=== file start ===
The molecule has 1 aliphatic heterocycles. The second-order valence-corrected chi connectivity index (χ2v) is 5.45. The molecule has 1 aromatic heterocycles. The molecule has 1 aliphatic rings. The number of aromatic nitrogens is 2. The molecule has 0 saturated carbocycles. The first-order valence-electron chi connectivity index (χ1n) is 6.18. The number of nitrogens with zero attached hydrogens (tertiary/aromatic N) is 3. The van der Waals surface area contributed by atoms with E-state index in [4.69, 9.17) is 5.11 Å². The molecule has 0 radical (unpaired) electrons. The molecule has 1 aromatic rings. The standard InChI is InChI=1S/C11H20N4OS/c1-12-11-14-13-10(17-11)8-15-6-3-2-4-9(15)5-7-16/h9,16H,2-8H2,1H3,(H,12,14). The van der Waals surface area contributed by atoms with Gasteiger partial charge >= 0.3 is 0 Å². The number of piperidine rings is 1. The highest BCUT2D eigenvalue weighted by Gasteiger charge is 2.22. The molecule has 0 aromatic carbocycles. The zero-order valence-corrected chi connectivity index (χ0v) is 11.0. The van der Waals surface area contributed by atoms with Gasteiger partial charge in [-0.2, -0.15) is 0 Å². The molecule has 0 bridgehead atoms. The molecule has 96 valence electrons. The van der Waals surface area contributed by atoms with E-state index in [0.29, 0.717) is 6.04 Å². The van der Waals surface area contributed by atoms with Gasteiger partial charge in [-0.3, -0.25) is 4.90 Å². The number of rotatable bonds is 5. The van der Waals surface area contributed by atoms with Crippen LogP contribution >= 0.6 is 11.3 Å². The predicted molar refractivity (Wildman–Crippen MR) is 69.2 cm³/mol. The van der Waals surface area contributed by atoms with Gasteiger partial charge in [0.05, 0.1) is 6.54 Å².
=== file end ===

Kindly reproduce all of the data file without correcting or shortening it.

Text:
The molecule has 1 aliphatic heterocycles. The second-order valence-corrected chi connectivity index (χ2v) is 5.45. The molecule has 1 aromatic heterocycles. The molecule has 1 aliphatic rings. The number of aromatic nitrogens is 2. The molecule has 0 saturated carbocycles. The first-order valence-electron chi connectivity index (χ1n) is 6.18. The number of nitrogens with zero attached hydrogens (tertiary/aromatic N) is 3. The van der Waals surface area contributed by atoms with E-state index in [4.69, 9.17) is 5.11 Å². The molecule has 0 radical (unpaired) electrons. The molecule has 1 aromatic rings. The standard InChI is InChI=1S/C11H20N4OS/c1-12-11-14-13-10(17-11)8-15-6-3-2-4-9(15)5-7-16/h9,16H,2-8H2,1H3,(H,12,14). The van der Waals surface area contributed by atoms with Gasteiger partial charge >= 0.3 is 0 Å². The number of piperidine rings is 1. The highest BCUT2D eigenvalue weighted by Gasteiger charge is 2.22. The molecule has 0 aromatic carbocycles. The zero-order valence-corrected chi connectivity index (χ0v) is 11.0. The van der Waals surface area contributed by atoms with Gasteiger partial charge in [-0.2, -0.15) is 0 Å². The molecule has 0 bridgehead atoms. The molecule has 96 valence electrons. The van der Waals surface area contributed by atoms with E-state index in [0.29, 0.717) is 6.04 Å². The van der Waals surface area contributed by atoms with Gasteiger partial charge in [-0.3, -0.25) is 4.90 Å². The number of rotatable bonds is 5. The van der Waals surface area contributed by atoms with Crippen LogP contribution >= 0.6 is 11.3 Å². The predicted molar refractivity (Wildman–Crippen MR) is 69.2 cm³/mol. The van der Waals surface area contributed by atoms with Gasteiger partial charge in [0.05, 0.1) is 6.54 Å².